Monday, June 23, 2014

Developing Diagnostic Tests for Common Diseases: Role of the Rare Diseases

In June, 2014, my book, entitled Rare Diseases and Orphan Drugs: Keys to Understanding and Treating the Common Diseases was published by Elsevier. The book builds the argument that our best chance of curing the common diseases will come from studying and curing the rare diseases.

Chapter 13 describes the diagnostic methods, for common diseases, that have come, and will continue to come, from research into the rare diseases.

In former times, the sole purpose of diagnostics was to apply a name of a disease to a clinical condition. If the name was known, a treatment could be applied. If no treatment was available, there was always prayer. Today, it is not sufficient to simply provide a name for a disease. Diagnosis today covers a wide range of activities, including:

-Risk prediction—Determining whether an individual is at increased risk of developing a disease at some unspecified future time.

-Screening—Determining whether an individual falls into a separable group of individuals who are likely to have the disease at the time of screening. After screening, further studies would be necessary to determine whether the individual actually has the disease.

-Early detection—Determining whether an individual has a disease at an early stage of development. Early detection is often confused with disease screening. Early detection determines whether an individual has the disease at an early, usually pre-clinical, stage. Screening (see above) determines whether an individual is likely to have the disease.

-Molecular diagnosis—Determining the presence of disease with a molecular technique performed on very small samples of tissues. Molecular diagnosis typically replaces, supplements, or confirms traditional diagnostic methods, such as surgical biopsy.

-Subtyping—Determining which biological subtype of disease applies to an individual.

-Response prediction—Determining whether an individual with a disease is likely to respond to a particular treatment.

-Staging—Determining the extent to which a disease has advanced within an individual.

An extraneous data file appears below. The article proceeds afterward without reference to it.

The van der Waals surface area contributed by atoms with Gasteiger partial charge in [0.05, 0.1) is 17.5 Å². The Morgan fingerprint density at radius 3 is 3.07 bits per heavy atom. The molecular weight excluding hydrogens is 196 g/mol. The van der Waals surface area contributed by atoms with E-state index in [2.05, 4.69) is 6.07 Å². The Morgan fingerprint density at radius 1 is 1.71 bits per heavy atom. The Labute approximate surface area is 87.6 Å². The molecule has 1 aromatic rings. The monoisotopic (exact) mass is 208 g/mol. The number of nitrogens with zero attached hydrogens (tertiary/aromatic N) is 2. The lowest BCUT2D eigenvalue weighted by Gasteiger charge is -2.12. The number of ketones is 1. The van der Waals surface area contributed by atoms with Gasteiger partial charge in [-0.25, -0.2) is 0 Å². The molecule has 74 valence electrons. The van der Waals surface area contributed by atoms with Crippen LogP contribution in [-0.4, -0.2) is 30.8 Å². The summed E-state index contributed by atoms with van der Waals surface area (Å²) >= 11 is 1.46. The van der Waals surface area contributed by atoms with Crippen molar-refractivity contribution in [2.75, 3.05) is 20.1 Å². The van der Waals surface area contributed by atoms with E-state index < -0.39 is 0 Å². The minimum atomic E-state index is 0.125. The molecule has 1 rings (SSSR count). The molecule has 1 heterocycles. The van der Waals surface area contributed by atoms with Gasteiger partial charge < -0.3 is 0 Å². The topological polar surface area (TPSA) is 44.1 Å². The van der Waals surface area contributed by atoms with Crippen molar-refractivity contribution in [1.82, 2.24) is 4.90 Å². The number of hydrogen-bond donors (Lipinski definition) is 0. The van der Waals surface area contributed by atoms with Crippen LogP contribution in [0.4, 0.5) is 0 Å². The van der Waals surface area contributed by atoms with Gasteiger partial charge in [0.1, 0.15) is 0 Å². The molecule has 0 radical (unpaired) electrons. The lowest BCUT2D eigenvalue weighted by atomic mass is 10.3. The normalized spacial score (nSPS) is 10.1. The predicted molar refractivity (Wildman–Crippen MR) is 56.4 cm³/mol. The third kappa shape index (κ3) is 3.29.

-Surveillance for minimal residual disease and for recurrence. The objective of minimal residual disease surveillance is to determine whether there are any traces of disease, not observable by standard clinical examination, that persist following treatment. The objective of recurrence surveillance is to determine whether a disease has recurred after remission.

When we review these various new diagnostic activities, we see that they recapitulate the steps of disease pathogenesis: the conditions that place an individual at risk of developing disease, the earliest steps in pathogenesis, the development of precursor lesions, response pathways, and disease progression. New laboratory tests are designed to measure markers for the genes and pathways that account for the components of pathogenesis.

Chapter 13 explains that the genes and pathways that lead to rare diseases are the pathogenetic building blocks of common diseases. Hence, the diagnostic techniques applied to a common disease will likely draw on knowledge obtained from one or more rare diseases.

I urge you to read more about this book. There's a good preview of the book at the Google Books site. If you like the book, please request your librarian to purchase a copy of this book for your library or reading room.

- Jules J. Berman, Ph.D., M.D.

tags: complex diagnoses, clinical pathology, biomarkers, new biomarkers, molecular tests, rare diseases, orphan drugs, orphan diseases